Mini-Review: Deanna Raybourn’s AN UNEXPECTED PERIL

An_Unexpected_PerilAn Unexpected Peril is the sixth “Veronica Speedwell” Victorian-Era-set mystery Raybourn has penned and as solid an addition to one of my favourite series as any. While the mystery component didn’t engage as well as the previous two volumes, the marvelous A Dangerous Collaboration and A Murderous Relation, Veronica and lover-and-fellow-sleuth, Stoker, were as charming, sharp, and funny as ever, with, on Veronica’s part, a tenderness and vulnerability that made me like her even more. As for Stoker: his candy-eating, Keats-quoting, animal-obsessed nerdiness, broad shoulders, and good looks, are easy to love. His love for Veronica and one heart-stopping avowal in this volume would make him irresistible to any romance reader. But first, to the mystery, best recounted by the novel’s descriptor:

January 1889. As the newest member of the Curiosity Club–an elite society of brilliant, intrepid women–Veronica Speedwell is excited to put her many skills to good use. As she assembles a memorial exhibition for pioneering mountain climber Alice Baker-Greene, Veronica discovers evidence that the recent death was not a tragic climbing accident but murder. Veronica and her natural historian beau, Stoker, tell the patron of the exhibit, Princess Gisela of Alpenwald, of their findings. With Europe on the verge of war, Gisela’s chancellor, Count von Rechstein, does not want to make waves–and before Veronica and Stoker can figure out their next move, the princess disappears. Having noted Veronica’s resemblance to the princess, von Rechstein begs her to pose as Gisela for the sake of the peace treaty that brought the princess to England. Veronica reluctantly agrees to the scheme. She and Stoker must work together to keep the treaty intact while navigating unwelcome advances, assassination attempts, and Veronica’s own family–the royalty who has never claimed her.

That final element, the family “who has never claimed her” and her love for Stoker make for a new facet to Veronica: the young woman who never belonged suddenly belongs to someone, the child who yearned for family has it in her grasp. But the years of solitude, solitary adventure, and a certain steeling of the heart have rendered Veronica uncomfortable with attachment, and Stoker, loving, funny, astute, gorgeous Stoker, drives a stake through the heart of Veronica’s strikes-out-on-her-own existence and scares her more than any villain. And this is the best part of An Unexpected Peril.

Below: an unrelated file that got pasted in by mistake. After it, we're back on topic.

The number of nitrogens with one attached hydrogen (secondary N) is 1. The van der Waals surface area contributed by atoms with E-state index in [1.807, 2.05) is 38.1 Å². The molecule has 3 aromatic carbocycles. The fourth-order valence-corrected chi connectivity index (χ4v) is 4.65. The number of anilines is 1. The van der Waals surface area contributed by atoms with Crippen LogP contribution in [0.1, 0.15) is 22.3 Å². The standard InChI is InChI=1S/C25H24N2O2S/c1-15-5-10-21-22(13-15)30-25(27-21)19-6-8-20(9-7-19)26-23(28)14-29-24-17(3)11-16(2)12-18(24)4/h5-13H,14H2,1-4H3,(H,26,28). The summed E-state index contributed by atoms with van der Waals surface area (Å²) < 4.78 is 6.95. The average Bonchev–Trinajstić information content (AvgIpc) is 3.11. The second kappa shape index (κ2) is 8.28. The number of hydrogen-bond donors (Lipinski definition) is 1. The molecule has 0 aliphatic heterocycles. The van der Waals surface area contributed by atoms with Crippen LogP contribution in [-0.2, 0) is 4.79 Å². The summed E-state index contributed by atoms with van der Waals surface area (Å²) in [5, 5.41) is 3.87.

I was, at first, quite engrossed by the mystery: Stoker and Veronica’s involvement with the exhibition, the murdered mountaineering adventuress, and the kingdom’s aloof, but attractive princess, the sycophants and hangers-on who surround her drew me in. Yet the mystery, after the initial excitement, lumbered along; by the second-half, I didn’t much care how it would be resolved, and when it was, the resolution proved abrupt and anticlimactic.

What pleased and delighted were Veronica and Stoker: vulnerably new at love without losing, on Veronica’s part, her acerbic wit; and, on Stoker’s, his charming grumpiness. Over the course of the series, however, Raybourn has slowly and surely and finely imprinted onto their characters, depth of maturity and feeling. Having consummated their attraction and admitted mutual affection, Veronica and Stoker navigate not its heady newness, but the realization this is no fleeting love affair but the makings of a life-long commitment. Needless to say Stoker takes to love like an otter to water; Veronica, on the other hand, flounders, not in her love for Stoker, but in realizing he, and others, friends she’s come to love, are necessary to her; early on, Veronica admits: “Between her departure and that of Tiberius, I felt abandoned by my friends, a state of affairs I would not have credited only a year before. I was accustomed to living my life unfettered as one of my beloved butterflies, and these new bonds of attachment brought with them not only connection and warmth but a dreadful sensation of loss when my companions were not present.” Veronica’s love for Stoker is no less strange to her: “For now that I had joined myself in affection to Stoker, I could no longer run from myself as I had once so blithely done. I must, instead, sit and face my demons.”